There is no debating when RH measured correctly hits 20. It is clear when the RH reaches the designated number, or any established number, and measurement of that variable is easily performed. The example decision point of RH is clearly a fire environment-based, as changes in RH influence how fire behaves. Every firefighter understands the concept of the presence or absence of moisture in the fuels or atmosphere and how that moisture influences fire behavior. In the wildland fuels, especially the fine dead or one-hour fuel class, moisture content responds to changes in RH the most rapidly. Changes in RH, or environment moisture, alter the critical fire environment variable of the fuel particles measured at 0.25 feet or less in diameter, and these are the fuels that fires start in, the fuels that predominately carry fire spread and among which the fire will spot. The science behind the interaction of fine dead fuel particles and changes in atmospheric moisture and the rate by which those particles take on or give off moisture can be modeled and replicated in a lab to provide reference knowledge to wildland firefighters. In fact, using fine dead fuel moisture as a tactical decision point is an excellent choice. It is objective, clearly falls into the fire environment category, and can be easily calculated in the field.
Both RH and fuel moisture are key inputs in the fire behavior equation and illustrate an important reminder about decision points. Tactical decision points are not necessarily transferrable from one location or fuel model to the next. What is critical RH in Florida is not the same critical RH in the western states. This obvious fluctuating critical RH level that triggers an increase in fire behavior across the landscape drives home the idea of the responsibility placed on all firefighters to be familiar with local factors that influence fire behavior. Some additional fire environment-based decision points that are objective and frequently used include wind speed, rate of spread, probability of ignition (spotting potential), and flame lengths. All of them can be measured quickly in the field, can greatly change the total output of fire behavior, and can rapidly impact the safety of the operation.
Operational based decision points focus on the moving parts of the wildland suppression operations. Some simple examples of these include a loss of a lookout, loss of air support, compromised communications, pump failure, and so on. It is obvious that any one of these events or decision points, once reached, will potentially change the plan or level of engagement. At the very least, these operational changes force firefighters to reevaluate their current position and determine if it is safe to proceed with the current plan or tactics or initiate an alternate plan. Each operation will have critical elements that must be in place during the operation for it to be successful. These critical elements need to be identified and communicated so all affected personnel can pay attention to them and readily identify a loss or change in one of those critical operational components. To effectively use the benefit of tactical decision points, personnel at all levels must have multiple alternatives to the current plan and tactics. Points are set because change is anticipated. I implore all personnel when operating in a high-risk/low-frequency operation to always expect the worst possible scenario. If firefighters are prepared for the worst, and that doesn’t present itself, then most likely people will be “pleasantly surprised” instead of “tragically surprised.”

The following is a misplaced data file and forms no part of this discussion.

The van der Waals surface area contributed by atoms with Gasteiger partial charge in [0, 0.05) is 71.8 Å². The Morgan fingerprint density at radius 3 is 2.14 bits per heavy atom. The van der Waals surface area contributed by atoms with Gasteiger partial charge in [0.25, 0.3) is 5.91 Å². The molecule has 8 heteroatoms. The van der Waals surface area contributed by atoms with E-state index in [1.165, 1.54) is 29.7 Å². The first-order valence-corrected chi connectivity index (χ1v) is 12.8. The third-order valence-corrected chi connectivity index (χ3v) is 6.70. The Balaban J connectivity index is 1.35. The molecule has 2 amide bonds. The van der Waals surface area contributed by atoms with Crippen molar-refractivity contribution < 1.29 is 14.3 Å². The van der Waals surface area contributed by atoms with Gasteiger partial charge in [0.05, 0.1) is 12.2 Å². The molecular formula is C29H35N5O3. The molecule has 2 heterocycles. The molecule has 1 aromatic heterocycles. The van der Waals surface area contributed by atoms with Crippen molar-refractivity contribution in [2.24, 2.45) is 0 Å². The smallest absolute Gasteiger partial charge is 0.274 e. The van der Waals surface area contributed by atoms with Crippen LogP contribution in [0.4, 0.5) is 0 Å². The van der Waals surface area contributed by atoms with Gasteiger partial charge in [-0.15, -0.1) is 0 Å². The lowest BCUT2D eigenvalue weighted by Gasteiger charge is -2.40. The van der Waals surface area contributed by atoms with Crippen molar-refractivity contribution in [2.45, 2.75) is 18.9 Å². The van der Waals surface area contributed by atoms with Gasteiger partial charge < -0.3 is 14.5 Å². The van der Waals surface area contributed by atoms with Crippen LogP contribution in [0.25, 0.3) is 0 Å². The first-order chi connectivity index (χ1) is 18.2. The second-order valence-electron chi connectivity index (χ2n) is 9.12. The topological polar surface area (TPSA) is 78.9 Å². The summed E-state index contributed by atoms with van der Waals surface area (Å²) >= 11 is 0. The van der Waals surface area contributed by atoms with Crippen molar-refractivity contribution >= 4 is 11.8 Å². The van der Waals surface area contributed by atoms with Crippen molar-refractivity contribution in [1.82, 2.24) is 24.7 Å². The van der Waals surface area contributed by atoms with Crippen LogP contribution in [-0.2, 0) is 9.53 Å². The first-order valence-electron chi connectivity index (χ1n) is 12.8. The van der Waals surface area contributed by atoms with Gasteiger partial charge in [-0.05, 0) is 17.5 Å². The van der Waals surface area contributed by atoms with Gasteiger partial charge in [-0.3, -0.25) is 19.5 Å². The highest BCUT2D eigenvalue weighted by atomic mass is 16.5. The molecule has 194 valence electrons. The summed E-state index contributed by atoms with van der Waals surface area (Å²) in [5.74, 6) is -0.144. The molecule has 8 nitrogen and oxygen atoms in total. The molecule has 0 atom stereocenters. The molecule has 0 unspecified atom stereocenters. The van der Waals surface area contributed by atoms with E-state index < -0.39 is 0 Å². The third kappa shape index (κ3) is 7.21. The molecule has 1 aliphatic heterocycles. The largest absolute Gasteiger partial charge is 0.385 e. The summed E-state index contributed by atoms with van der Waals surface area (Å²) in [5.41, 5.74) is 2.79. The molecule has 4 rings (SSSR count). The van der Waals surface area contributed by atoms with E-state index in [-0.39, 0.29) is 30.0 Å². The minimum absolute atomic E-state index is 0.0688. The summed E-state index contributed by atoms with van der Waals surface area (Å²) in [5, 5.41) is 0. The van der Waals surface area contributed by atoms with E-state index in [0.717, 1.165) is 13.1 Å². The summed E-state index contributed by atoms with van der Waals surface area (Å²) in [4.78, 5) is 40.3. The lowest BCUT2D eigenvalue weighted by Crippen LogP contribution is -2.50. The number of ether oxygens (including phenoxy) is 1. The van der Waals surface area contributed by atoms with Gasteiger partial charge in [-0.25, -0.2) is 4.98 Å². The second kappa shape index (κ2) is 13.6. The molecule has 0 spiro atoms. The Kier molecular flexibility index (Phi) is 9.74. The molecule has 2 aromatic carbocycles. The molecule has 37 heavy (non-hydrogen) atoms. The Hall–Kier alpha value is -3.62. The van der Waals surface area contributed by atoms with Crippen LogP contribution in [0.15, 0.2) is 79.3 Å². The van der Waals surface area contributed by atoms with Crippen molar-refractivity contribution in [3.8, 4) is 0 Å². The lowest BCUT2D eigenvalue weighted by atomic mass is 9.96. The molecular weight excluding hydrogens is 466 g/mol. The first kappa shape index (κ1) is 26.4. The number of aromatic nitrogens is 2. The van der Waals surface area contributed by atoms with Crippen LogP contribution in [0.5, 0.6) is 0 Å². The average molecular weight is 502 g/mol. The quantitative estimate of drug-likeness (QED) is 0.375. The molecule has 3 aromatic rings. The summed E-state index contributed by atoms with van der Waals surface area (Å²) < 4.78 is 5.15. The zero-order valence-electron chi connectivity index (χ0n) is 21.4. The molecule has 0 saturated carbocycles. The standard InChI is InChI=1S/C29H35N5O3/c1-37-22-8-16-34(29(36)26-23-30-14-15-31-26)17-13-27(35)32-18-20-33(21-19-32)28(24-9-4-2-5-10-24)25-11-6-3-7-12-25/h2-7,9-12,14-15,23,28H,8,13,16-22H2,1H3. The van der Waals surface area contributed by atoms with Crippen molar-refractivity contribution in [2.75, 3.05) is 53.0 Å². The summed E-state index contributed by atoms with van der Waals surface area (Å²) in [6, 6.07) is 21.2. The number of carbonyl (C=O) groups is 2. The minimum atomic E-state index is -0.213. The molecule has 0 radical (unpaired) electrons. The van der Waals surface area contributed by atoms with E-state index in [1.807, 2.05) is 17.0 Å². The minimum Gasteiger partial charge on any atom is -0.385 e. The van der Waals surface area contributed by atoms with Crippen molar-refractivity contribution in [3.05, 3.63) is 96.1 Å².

Another widely used objective decision point used is time environment, sometimes simply called a “time tag”. Firefighters whose background is largely comprised of structural suppression are familiar with this category and use it frequently on the fireground. A perfect example of a time environment-based decision point is the concept of an incident clock or analyzing what type of building construction you have, how long the fire has been burning, and how much progress has been made to help determine the safety of crews working on the roof or inside. This skill is used in the wildland environment and, quite honestly, sometimes the fire itself tells us when the time tag should be set. To illustrate this point, consider the following example: